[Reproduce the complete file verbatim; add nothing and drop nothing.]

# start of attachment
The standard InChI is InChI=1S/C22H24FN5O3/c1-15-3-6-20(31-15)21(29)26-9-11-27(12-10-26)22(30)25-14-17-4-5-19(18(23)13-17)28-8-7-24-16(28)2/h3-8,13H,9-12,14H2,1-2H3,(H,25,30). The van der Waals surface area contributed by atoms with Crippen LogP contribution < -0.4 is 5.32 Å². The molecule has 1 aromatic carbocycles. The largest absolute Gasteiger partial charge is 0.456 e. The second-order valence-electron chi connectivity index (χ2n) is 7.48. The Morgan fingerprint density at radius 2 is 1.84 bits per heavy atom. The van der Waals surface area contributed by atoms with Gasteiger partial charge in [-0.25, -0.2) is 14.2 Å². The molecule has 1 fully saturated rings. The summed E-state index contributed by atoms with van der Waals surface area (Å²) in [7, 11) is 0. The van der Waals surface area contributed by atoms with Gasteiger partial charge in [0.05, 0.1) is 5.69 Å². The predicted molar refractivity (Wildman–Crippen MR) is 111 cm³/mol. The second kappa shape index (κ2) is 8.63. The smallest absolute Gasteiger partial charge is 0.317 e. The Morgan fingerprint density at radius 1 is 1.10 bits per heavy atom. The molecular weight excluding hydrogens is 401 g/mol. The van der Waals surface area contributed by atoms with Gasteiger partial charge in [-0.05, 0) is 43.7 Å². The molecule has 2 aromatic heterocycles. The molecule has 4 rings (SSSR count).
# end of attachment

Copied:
The standard InChI is InChI=1S/C22H24FN5O3/c1-15-3-6-20(31-15)21(29)26-9-11-27(12-10-26)22(30)25-14-17-4-5-19(18(23)13-17)28-8-7-24-16(28)2/h3-8,13H,9-12,14H2,1-2H3,(H,25,30). The van der Waals surface area contributed by atoms with Crippen LogP contribution < -0.4 is 5.32 Å². The molecule has 1 aromatic carbocycles. The largest absolute Gasteiger partial charge is 0.456 e. The second-order valence-electron chi connectivity index (χ2n) is 7.48. The Morgan fingerprint density at radius 2 is 1.84 bits per heavy atom. The van der Waals surface area contributed by atoms with Gasteiger partial charge in [-0.25, -0.2) is 14.2 Å². The molecule has 1 fully saturated rings. The summed E-state index contributed by atoms with van der Waals surface area (Å²) in [7, 11) is 0. The van der Waals surface area contributed by atoms with Gasteiger partial charge in [0.05, 0.1) is 5.69 Å². The predicted molar refractivity (Wildman–Crippen MR) is 111 cm³/mol. The second kappa shape index (κ2) is 8.63. The smallest absolute Gasteiger partial charge is 0.317 e. The Morgan fingerprint density at radius 1 is 1.10 bits per heavy atom. The molecular weight excluding hydrogens is 401 g/mol. The van der Waals surface area contributed by atoms with Gasteiger partial charge in [-0.05, 0) is 43.7 Å². The molecule has 2 aromatic heterocycles. The molecule has 4 rings (SSSR count).